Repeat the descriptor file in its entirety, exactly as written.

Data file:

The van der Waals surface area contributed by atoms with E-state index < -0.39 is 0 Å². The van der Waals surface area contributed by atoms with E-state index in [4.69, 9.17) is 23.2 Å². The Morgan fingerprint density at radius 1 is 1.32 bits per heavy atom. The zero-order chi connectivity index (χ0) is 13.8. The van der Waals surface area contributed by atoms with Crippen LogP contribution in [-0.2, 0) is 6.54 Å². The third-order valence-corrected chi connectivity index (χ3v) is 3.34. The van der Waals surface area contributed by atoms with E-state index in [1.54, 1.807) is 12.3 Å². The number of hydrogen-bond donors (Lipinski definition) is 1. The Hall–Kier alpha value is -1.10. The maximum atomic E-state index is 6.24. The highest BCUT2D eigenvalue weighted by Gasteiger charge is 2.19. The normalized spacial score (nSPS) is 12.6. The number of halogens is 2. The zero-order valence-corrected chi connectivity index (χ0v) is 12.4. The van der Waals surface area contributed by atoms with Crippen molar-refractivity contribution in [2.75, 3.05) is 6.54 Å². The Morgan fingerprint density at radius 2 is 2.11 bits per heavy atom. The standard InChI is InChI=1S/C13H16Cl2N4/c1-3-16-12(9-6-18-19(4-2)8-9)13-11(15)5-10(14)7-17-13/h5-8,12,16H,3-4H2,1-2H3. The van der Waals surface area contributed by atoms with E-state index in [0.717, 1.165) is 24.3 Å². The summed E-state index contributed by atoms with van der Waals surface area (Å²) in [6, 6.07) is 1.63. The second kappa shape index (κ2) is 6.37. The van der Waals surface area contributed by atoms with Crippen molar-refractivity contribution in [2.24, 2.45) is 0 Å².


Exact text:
The van der Waals surface area contributed by atoms with E-state index < -0.39 is 0 Å². The van der Waals surface area contributed by atoms with E-state index in [4.69, 9.17) is 23.2 Å². The Morgan fingerprint density at radius 1 is 1.32 bits per heavy atom. The zero-order chi connectivity index (χ0) is 13.8. The van der Waals surface area contributed by atoms with Crippen LogP contribution in [-0.2, 0) is 6.54 Å². The third-order valence-corrected chi connectivity index (χ3v) is 3.34. The van der Waals surface area contributed by atoms with E-state index in [1.54, 1.807) is 12.3 Å². The number of hydrogen-bond donors (Lipinski definition) is 1. The Hall–Kier alpha value is -1.10. The maximum atomic E-state index is 6.24. The highest BCUT2D eigenvalue weighted by Gasteiger charge is 2.19. The normalized spacial score (nSPS) is 12.6. The number of halogens is 2. The zero-order valence-corrected chi connectivity index (χ0v) is 12.4. The van der Waals surface area contributed by atoms with Crippen molar-refractivity contribution in [2.75, 3.05) is 6.54 Å². The Morgan fingerprint density at radius 2 is 2.11 bits per heavy atom. The standard InChI is InChI=1S/C13H16Cl2N4/c1-3-16-12(9-6-18-19(4-2)8-9)13-11(15)5-10(14)7-17-13/h5-8,12,16H,3-4H2,1-2H3. The van der Waals surface area contributed by atoms with E-state index in [0.717, 1.165) is 24.3 Å². The summed E-state index contributed by atoms with van der Waals surface area (Å²) in [6, 6.07) is 1.63. The second kappa shape index (κ2) is 6.37. The van der Waals surface area contributed by atoms with Crippen molar-refractivity contribution in [2.24, 2.45) is 0 Å².